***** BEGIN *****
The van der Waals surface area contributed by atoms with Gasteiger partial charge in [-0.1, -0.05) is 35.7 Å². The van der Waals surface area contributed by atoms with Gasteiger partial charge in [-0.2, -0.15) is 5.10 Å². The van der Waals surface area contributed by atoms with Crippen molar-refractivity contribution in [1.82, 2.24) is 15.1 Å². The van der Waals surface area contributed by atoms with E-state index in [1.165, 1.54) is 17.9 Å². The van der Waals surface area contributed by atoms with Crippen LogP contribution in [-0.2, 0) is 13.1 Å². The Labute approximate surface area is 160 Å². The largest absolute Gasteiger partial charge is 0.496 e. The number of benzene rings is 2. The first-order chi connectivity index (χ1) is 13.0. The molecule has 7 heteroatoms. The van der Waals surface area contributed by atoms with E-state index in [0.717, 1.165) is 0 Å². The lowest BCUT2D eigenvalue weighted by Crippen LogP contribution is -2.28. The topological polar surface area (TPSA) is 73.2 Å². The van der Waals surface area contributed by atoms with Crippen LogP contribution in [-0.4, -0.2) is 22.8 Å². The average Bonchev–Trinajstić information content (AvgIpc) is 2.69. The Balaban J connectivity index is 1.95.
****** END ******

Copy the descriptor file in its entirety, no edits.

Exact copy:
The van der Waals surface area contributed by atoms with Gasteiger partial charge in [-0.1, -0.05) is 35.7 Å². The van der Waals surface area contributed by atoms with Gasteiger partial charge in [-0.2, -0.15) is 5.10 Å². The van der Waals surface area contributed by atoms with Crippen molar-refractivity contribution in [1.82, 2.24) is 15.1 Å². The van der Waals surface area contributed by atoms with E-state index in [1.165, 1.54) is 17.9 Å². The van der Waals surface area contributed by atoms with Crippen LogP contribution in [-0.2, 0) is 13.1 Å². The Labute approximate surface area is 160 Å². The largest absolute Gasteiger partial charge is 0.496 e. The number of benzene rings is 2. The first-order chi connectivity index (χ1) is 13.0. The molecule has 7 heteroatoms. The van der Waals surface area contributed by atoms with E-state index in [0.717, 1.165) is 0 Å². The lowest BCUT2D eigenvalue weighted by Crippen LogP contribution is -2.28. The topological polar surface area (TPSA) is 73.2 Å². The van der Waals surface area contributed by atoms with Crippen LogP contribution in [-0.4, -0.2) is 22.8 Å². The average Bonchev–Trinajstić information content (AvgIpc) is 2.69. The Balaban J connectivity index is 1.95.